RYANAIR will hit passengers with a charge for priority boarding, despite previously using it as a perk to encourage people to check in online.
Less than a year after promising free online check-in, Ryanair is introducing a new €5 charge for passengers who want to avail of priority boarding.
Ryanair said it would make the system "fairer" but the new charge marks yet another attack on the increasingly-outdated concept of "low-cost" flying.
Ryanair recently justified increased charges by saying it wanted to encourage passengers to check in online with no luggage, a sentiment apparently at odds with yesterday's move.
When it announced its €3 airport check-in charge last August, the airline said online customers would get free online priority boarding.
The airline claimed this would act as an incentive to passengers who wanted to avoid the usual priority-boarding charges, which stood at €5 for checking in at the airport.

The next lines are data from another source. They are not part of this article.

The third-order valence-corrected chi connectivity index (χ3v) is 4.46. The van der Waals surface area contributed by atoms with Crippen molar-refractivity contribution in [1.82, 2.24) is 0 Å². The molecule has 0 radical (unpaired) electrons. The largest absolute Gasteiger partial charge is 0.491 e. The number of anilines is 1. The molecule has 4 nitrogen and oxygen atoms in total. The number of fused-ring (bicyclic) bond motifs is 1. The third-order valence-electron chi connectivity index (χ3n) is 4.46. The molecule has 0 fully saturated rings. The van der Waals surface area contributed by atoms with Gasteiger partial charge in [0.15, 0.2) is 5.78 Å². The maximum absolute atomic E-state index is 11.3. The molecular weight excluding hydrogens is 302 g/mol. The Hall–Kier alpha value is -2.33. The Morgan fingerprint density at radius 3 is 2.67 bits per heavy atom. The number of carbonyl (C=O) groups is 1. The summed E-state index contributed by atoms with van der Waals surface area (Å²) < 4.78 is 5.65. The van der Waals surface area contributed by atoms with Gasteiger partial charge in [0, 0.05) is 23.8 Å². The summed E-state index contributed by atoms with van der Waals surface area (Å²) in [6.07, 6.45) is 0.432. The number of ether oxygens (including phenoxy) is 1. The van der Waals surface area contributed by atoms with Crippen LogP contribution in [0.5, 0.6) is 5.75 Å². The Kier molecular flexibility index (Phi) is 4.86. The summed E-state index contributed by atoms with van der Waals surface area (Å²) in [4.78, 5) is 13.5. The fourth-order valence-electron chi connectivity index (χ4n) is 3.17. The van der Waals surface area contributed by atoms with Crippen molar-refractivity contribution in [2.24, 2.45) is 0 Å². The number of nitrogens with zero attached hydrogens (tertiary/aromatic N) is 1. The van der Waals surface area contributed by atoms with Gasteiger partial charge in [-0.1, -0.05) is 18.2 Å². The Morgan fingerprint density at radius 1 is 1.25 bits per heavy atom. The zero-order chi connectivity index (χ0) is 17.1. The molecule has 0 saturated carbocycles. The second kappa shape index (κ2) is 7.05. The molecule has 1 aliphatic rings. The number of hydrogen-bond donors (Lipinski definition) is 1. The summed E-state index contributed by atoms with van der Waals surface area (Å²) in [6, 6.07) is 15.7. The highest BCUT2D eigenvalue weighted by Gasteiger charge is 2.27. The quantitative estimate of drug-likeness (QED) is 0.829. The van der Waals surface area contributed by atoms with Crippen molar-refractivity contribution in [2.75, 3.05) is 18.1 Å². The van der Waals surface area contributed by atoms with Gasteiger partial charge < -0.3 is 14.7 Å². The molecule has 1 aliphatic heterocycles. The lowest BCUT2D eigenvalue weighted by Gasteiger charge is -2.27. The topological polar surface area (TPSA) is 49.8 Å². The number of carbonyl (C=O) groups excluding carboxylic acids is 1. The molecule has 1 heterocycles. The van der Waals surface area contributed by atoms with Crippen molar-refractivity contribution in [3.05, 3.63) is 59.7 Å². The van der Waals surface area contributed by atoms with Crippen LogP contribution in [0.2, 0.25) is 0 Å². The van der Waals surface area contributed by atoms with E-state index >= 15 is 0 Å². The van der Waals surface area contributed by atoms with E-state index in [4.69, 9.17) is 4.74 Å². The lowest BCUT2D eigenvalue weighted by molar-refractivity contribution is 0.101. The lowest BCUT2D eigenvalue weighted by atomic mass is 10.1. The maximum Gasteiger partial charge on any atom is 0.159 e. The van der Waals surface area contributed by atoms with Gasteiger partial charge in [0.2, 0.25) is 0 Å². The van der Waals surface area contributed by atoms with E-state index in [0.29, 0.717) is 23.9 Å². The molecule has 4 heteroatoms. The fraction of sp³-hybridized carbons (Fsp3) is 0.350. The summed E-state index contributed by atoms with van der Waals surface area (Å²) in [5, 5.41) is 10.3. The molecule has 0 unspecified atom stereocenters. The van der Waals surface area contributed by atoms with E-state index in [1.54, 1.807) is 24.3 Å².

Online check-in has since become a firm favourite with families and groups, allowing them the chance of getting priority boarding and sitting together without paying for the privilege.
But that era will come to an abrupt end from June 3, after Ryanair announced its plans.
"These new charges will make the sale of priority boarding fairer for all passengers," said Ryanair's Lorna Farren.
She added that the priority boarding allocation, which stands at 40pc of available seats, is "often" entirely taken up by people buying online.
"We hope to ensure that priority boarding seats will always be available for sale at airports for family members and groups who wish to purchase it," she said.
Checking in a bag with Ryanair now costs €10 each way, after the latest increase came in on May 5. On the same date, airport check-in charges rose to €5, marking the second rise since their August introduction.
Rivals Aer Lingus do not charge for check-in online and offer a seat selection service but have online checked-in baggage charges of €12.
Ms Farren last night admitted the number of passengers checking in online had increased "massively" since web check-in was made entirely free.
But she insisted the priority boarding charges wouldn't have "any effect" on the number of people checking in online.